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Conservation Group Blasts Forest Service Decision that Puts Cows in the Salt River Canyon Wilderness Area

For Immediate Release                                                                                       

October 21, 2022

Contacts:  Cyndi Tuell, (520) 272-2454,

TUCSON, Ariz.— Today, Western Watersheds Project objected to a recent Tonto National Forest decision to authorize industrial-scale livestock infrastructure in the Salt River Canyon Wilderness Area, within critical habitat for the endangered southwestern willow flycatcher and razorback sucker, as well as the threatened yellow-billed cuckoo and habitat for the narrow-headed gartersnake. The project, known as the Hicks Pike Peak grazing authorization, permits up to 1,900 cattle, adds nearly six miles of fencing along the Salt River and allows cattle into areas that haven’t been grazed by livestock in over a decade.

“We are concerned that commercial livestock use is being expanded in some of the wildest and most ecologically important places in Arizona, and the Forest Service is not telling the public just how bad the impacts from cattle grazing really are,” said Cyndi Tuell, the Arizona and New Mexico director at Western Watersheds Project. “It’s a major reason that many of Arizona’s wildlife are in danger of extinction, and we’re concerned that special interests are dictating how public lands are being used.”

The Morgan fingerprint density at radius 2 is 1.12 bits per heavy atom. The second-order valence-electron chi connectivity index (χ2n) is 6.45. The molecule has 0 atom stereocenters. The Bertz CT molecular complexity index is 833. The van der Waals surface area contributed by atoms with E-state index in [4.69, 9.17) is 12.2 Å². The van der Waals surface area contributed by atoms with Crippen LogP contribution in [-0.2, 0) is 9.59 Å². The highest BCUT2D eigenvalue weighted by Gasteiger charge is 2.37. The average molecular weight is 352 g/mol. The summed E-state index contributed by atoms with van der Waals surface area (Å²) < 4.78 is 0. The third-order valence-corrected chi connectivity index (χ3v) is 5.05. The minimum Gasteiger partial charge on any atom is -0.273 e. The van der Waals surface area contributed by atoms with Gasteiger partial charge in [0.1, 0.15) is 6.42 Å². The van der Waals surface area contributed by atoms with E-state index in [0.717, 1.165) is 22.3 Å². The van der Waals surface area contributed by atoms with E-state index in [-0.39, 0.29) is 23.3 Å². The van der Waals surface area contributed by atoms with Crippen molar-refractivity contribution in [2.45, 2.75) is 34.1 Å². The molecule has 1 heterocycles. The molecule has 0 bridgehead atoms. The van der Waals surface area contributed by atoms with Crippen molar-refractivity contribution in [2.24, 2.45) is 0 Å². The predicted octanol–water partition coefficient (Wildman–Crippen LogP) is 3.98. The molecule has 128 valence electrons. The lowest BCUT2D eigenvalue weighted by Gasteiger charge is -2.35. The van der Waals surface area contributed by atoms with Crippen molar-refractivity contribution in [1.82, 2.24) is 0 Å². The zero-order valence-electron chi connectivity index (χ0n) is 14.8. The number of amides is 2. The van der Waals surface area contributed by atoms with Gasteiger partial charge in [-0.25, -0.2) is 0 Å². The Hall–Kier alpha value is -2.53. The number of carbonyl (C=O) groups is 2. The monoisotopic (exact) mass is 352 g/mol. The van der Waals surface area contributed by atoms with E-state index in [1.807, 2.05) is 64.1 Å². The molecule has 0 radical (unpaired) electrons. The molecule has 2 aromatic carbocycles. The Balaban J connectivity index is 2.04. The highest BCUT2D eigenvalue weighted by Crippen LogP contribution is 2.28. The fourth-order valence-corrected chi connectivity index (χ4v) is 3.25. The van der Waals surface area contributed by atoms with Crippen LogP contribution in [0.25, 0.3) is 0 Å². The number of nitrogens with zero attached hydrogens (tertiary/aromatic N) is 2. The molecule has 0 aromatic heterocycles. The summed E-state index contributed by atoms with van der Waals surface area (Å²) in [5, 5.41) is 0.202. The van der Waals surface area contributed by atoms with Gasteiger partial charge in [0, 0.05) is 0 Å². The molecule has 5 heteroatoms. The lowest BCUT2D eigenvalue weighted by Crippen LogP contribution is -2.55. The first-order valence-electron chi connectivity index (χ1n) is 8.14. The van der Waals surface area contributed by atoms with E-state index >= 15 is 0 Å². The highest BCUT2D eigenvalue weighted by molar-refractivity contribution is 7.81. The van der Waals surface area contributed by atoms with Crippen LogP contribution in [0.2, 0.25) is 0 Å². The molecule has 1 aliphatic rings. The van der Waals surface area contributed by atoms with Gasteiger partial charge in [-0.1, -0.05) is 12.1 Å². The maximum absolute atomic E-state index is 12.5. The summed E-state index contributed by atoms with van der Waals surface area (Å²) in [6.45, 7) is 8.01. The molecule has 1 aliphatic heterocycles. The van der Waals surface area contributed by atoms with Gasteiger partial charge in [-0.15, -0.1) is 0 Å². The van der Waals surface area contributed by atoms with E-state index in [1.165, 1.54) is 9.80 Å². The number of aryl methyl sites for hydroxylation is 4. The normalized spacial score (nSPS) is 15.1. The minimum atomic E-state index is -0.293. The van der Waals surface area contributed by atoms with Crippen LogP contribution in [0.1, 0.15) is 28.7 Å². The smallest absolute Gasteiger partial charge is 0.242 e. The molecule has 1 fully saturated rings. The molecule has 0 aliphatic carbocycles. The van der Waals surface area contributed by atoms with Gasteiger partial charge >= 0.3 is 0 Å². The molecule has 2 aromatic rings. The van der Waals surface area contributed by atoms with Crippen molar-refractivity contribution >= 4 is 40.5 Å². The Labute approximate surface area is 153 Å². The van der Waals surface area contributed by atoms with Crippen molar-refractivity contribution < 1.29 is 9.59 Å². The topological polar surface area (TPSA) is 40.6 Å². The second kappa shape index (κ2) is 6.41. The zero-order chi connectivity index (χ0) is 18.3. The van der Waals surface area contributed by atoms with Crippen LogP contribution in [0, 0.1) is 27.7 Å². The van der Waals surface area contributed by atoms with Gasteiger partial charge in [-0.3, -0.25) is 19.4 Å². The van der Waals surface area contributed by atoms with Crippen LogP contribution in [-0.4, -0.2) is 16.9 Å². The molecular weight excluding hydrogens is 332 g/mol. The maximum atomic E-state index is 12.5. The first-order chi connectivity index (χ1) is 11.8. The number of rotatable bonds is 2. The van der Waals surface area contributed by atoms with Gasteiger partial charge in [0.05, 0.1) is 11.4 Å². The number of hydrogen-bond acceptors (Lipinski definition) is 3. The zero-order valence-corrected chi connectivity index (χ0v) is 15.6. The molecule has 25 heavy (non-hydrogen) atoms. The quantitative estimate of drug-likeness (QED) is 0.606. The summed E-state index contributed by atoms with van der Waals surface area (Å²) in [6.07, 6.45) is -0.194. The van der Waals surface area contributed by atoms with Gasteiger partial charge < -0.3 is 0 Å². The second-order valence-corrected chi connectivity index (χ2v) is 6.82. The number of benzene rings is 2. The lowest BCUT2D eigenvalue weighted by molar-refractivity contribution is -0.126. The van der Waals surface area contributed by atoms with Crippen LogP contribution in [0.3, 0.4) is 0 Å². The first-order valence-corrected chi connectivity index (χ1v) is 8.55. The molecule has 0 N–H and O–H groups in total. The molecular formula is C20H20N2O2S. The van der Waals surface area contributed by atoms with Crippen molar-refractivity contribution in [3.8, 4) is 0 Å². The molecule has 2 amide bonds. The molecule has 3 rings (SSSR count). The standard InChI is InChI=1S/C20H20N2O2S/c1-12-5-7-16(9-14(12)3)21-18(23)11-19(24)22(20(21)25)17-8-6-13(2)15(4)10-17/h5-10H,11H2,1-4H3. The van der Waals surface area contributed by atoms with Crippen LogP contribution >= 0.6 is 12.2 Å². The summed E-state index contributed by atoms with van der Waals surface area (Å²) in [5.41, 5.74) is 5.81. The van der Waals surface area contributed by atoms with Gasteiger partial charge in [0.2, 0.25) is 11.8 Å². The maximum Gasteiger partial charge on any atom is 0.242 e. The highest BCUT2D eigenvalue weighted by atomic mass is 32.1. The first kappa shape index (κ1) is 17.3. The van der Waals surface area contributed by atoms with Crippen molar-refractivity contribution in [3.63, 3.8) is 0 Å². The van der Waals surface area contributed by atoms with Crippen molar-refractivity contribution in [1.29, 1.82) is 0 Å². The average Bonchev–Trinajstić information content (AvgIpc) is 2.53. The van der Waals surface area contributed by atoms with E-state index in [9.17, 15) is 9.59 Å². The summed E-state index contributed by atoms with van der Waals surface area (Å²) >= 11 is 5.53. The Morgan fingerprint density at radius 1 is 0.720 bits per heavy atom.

This is the Tonto National Forest’s second attempt to authorize livestock grazing on the Hicks Pike Peak allotment. A 2021 decision was pulled after parties – including the Rockin Four Ranch, owned in part by Arizona Game and Fish Commissioner Bill Brake – objected. The Rockin Four Ranch opposed the Forest Service’s consideration for maintaining scenic viewsheds, setting minimum vegetation heights for wildlife habitat, and the requirements that they maintain wildlife escape ramps in livestock waters.

After the 2021 decision was withdrawn the Forest Service reissued a nearly identical decision in September 2022. The new decision authorizes between 650-800 adult cattle and between 700 and 1,100 weaned calves. To facilitate this many livestock the decision also authorizes nearly six miles of fencing within the Salt River Canyon Wilderness, new pasture fences throughout the area, cattle guards, pipelines, troughs, corrals, windmills, and storage tanks. The funding source of the newly approved infrastructure projects has not been disclosed.

A copy of the project map and WWP’s objection are available upon request.

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